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Versluys, K.

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Kristiaan Versluys

Kristiaan Versluys, born in Eeklo, Belgium, in 1951. Ph.D. from Harvard University, Cambridge. Professor of English at Ghent University.

Fellow (1 September 2004 - 30 June 2005)

URBANITY AND SEMIOSIS IN RECENT NEW YORK FICTION

During my NIAS year, I concentrated on the discursive responses to the events of September 11, 2001, as they are to be found in a corpus of nineteen novels and three collections of short stories. These narratives can be divided into four categories: witness accounts, great New York novels, 9/11 as global event and novels of recuperation.

I spent a good deal of time reading up on material contextualising the events of September 11 from a political, philosophical, historical and psychological point of view. An extensive and in-depth analysis of Art Spiegelman's graphic novel In the Shadow of No Towers demonstrated how insights derived from trauma theory provide a handle on the fictional texts. The questions that were fore-grounded by the analysis concern the legitimacy of trauma narratives, the stylistic means employed to avoid sensationalism or kitsch, and the role of political commitment in the process of mourning or "working through".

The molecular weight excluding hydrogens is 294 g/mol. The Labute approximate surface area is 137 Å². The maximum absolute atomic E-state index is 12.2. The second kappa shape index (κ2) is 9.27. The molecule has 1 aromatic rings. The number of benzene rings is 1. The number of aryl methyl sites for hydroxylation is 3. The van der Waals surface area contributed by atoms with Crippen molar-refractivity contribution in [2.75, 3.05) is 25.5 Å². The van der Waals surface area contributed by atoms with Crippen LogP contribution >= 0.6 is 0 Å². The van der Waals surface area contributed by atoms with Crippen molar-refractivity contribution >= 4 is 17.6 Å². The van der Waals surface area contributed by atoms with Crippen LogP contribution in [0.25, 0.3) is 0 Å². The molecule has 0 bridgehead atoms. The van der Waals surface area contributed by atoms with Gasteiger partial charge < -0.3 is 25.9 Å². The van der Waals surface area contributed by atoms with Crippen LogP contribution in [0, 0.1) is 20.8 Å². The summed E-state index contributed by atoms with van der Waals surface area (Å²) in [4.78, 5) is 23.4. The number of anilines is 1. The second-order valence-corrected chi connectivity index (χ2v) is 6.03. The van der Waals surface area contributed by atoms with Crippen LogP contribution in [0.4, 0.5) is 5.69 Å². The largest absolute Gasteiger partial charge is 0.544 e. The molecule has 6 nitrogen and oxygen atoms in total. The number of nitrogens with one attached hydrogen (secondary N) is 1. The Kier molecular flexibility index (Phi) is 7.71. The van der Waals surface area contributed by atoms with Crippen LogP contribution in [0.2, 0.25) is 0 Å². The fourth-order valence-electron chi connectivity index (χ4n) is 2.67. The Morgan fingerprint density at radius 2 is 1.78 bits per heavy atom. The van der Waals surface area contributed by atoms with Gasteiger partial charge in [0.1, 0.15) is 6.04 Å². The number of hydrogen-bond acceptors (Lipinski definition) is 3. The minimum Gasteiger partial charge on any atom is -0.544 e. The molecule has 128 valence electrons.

I presented my work on Spiegelman at a NIAS seminar and at conferences in Berlin and Nijmegen. It has also been submitted as a scholarly article to an American journal. Most importantly, it set out the contours for my approach to the other novels, which has resulted in two further scholarly articles. For a larger public, I reported on the discursive responses to 9/11 in the Dutch weekly De Groene Amsterdammer.

As asides, I wrote an article on the importance of the literary canon and one on the New York novel Domino by the Flemish writer Herman Portocarero. I also organised a one-day conference on city literature, entitled "De stad als trope" ["The city as trope"] at the Koninklijke Academie voor Nederlandse Taal en Letterkunde in Ghent (Belgium).

My stay at NIAS has been both profitable and enjoyable thanks to the highly dedicated staff. Intellectually, it has been an invigorating experience, especially through the informal contacts with co-Fellows from a great variety of disciplines.



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